What is Diabetes
Diabetes is a serious and increasingly prevalent medical condition that affects an estimated 30 million or more Americans. A staggering number more have prediabetes, according to the Centers for Disease Control and Prevention (CDC). At Baptist Health, we are doing our part to address this growing problem by being a leading provider in both inpatient and outpatient settings for Kentucky and Southern Indiana.
What Is Diabetes?
Diabetes, also called diabetes mellitus, is a group of metabolic disorders marked by elevated blood sugar levels that extend for long periods of time. Diabetes usually results from insufficient quantities of insulin or from insulin’s resistance to properly regulating blood sugar levels.
Insulin is a hormone produced by the pancreas that stores converted food energy, sugar or glucose, inside cells, where it can be used to drive the day-to-day functions that are essential to life. Holding sugar in the bloodstream rather than in the cells is detrimental to good nutrition and health.
Diabetes is typically a chronic condition, meaning that it can be controlled, but not cured by medical intervention and personal behaviors. Left untreated, diabetes can have critical health consequences, including heart disease, stroke, kidney failure, blindness, limb loss, and death.
What Is Prediabetes?
Prediabetes comes before diabetes. It’s a medical condition in which blood sugar levels are higher than healthy but still not high enough to be considered diabetic. About five to ten percent of people with prediabetes are diagnosed with diabetes every year. People with prediabetes are also at greater risk for heart disease and stroke than people with moderate blood sugar levels.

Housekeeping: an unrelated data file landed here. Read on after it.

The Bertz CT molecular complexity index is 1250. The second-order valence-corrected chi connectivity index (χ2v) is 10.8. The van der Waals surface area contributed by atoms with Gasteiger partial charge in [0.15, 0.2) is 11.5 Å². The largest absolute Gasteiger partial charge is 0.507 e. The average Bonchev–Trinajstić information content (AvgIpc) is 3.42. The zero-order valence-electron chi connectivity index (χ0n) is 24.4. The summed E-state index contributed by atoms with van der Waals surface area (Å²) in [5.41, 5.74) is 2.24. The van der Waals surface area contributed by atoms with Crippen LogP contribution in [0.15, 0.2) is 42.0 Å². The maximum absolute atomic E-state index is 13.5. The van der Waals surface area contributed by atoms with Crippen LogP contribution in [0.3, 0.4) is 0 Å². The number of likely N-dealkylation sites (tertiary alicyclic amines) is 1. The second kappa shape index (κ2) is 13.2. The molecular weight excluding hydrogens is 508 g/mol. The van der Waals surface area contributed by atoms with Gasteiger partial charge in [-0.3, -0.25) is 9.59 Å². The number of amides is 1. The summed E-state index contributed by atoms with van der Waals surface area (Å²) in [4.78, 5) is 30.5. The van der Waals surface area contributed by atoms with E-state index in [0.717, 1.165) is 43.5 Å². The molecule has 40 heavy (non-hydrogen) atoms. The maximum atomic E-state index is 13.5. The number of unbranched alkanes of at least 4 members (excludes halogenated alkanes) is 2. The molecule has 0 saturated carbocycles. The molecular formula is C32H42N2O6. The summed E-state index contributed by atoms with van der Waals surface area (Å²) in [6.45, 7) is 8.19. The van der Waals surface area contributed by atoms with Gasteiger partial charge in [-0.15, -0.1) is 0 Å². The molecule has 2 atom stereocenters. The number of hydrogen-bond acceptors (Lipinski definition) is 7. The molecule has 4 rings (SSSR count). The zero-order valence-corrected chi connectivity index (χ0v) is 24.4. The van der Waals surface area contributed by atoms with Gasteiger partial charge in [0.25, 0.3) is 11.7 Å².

You can delay or even prevent the onset of diabetes by making lifestyle changes. These include losing weight and adding exercise to your daily routine. If you are overweight, losing five to ten percent of your body mass can make a difference.
Complications of Diabetes
With the exception of gestational, diabetes is an incurable condition that affects nearly every part of the body. It is a major health risk in and of itself, but also as a contributor to other life-threatening diseases and conditions. Some of diabetes’s potential consequences are:
- Cardiovascular Disease: Including chest pain, heart attack, stroke, and hardening of the arteries.
- Nerve Damage: Numbness and loss of feeling in the extremities.
- Kidney Damage: Including organ failure and end-stage renal disease.
- Eye Damage: Can lead to cataracts, glaucoma, and/or blindness.
- Foot Damage: Slow-healing cuts and possible amputation.
- Skin Conditions: Including bacterial and fungal infections.
- Hearing Impairment
- Alzheimer’s Disease and other forms of dementia.
- Depression and melancholy.
Diabetes should be managed under a physician’s guidance throughout a person’s life. The good news is that the most serious complications from diabetes can be slowed or stopped with appropriate care.
What Causes Diabetes?
Diabetes is a medical condition characterized by elevated levels of blood sugar or glucose. These elevated levels, called hyperglycemia, have been linked to a variety of serious health problems, including heart disease, strokes, kidney problems, and vision impairment.
The chief cause of diabetes is your body’s inability to properly handle the sugars it produces for energy from food. Instead of being stored in cells, the sugars remain in the bloodstream where they’re ineffective at nourishing the body and can contribute to other health problems as well. This happens when insulin, a pancreatic hormone, ceases to be an effective regulator of blood sugar levels.